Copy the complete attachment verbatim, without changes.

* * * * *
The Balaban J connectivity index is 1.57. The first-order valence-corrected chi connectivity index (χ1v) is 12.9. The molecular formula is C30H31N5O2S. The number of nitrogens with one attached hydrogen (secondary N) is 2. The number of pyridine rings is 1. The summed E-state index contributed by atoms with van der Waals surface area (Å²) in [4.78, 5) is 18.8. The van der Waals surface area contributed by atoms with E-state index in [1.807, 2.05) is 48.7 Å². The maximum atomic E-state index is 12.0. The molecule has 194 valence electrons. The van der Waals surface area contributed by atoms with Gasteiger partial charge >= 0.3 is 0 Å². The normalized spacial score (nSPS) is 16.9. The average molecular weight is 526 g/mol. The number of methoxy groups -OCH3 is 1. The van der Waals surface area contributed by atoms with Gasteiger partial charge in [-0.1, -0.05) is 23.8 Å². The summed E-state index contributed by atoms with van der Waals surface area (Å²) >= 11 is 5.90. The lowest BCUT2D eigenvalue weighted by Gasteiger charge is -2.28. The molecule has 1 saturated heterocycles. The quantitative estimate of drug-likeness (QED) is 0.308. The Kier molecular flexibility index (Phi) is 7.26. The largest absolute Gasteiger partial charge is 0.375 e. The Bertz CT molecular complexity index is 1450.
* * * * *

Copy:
The Balaban J connectivity index is 1.57. The first-order valence-corrected chi connectivity index (χ1v) is 12.9. The molecular formula is C30H31N5O2S. The number of nitrogens with one attached hydrogen (secondary N) is 2. The number of pyridine rings is 1. The summed E-state index contributed by atoms with van der Waals surface area (Å²) in [4.78, 5) is 18.8. The van der Waals surface area contributed by atoms with E-state index in [1.807, 2.05) is 48.7 Å². The maximum atomic E-state index is 12.0. The molecule has 194 valence electrons. The van der Waals surface area contributed by atoms with Gasteiger partial charge >= 0.3 is 0 Å². The normalized spacial score (nSPS) is 16.9. The average molecular weight is 526 g/mol. The number of methoxy groups -OCH3 is 1. The van der Waals surface area contributed by atoms with Gasteiger partial charge in [-0.1, -0.05) is 23.8 Å². The summed E-state index contributed by atoms with van der Waals surface area (Å²) >= 11 is 5.90. The lowest BCUT2D eigenvalue weighted by Gasteiger charge is -2.28. The molecule has 1 saturated heterocycles. The quantitative estimate of drug-likeness (QED) is 0.308. The Kier molecular flexibility index (Phi) is 7.26. The largest absolute Gasteiger partial charge is 0.375 e. The Bertz CT molecular complexity index is 1450.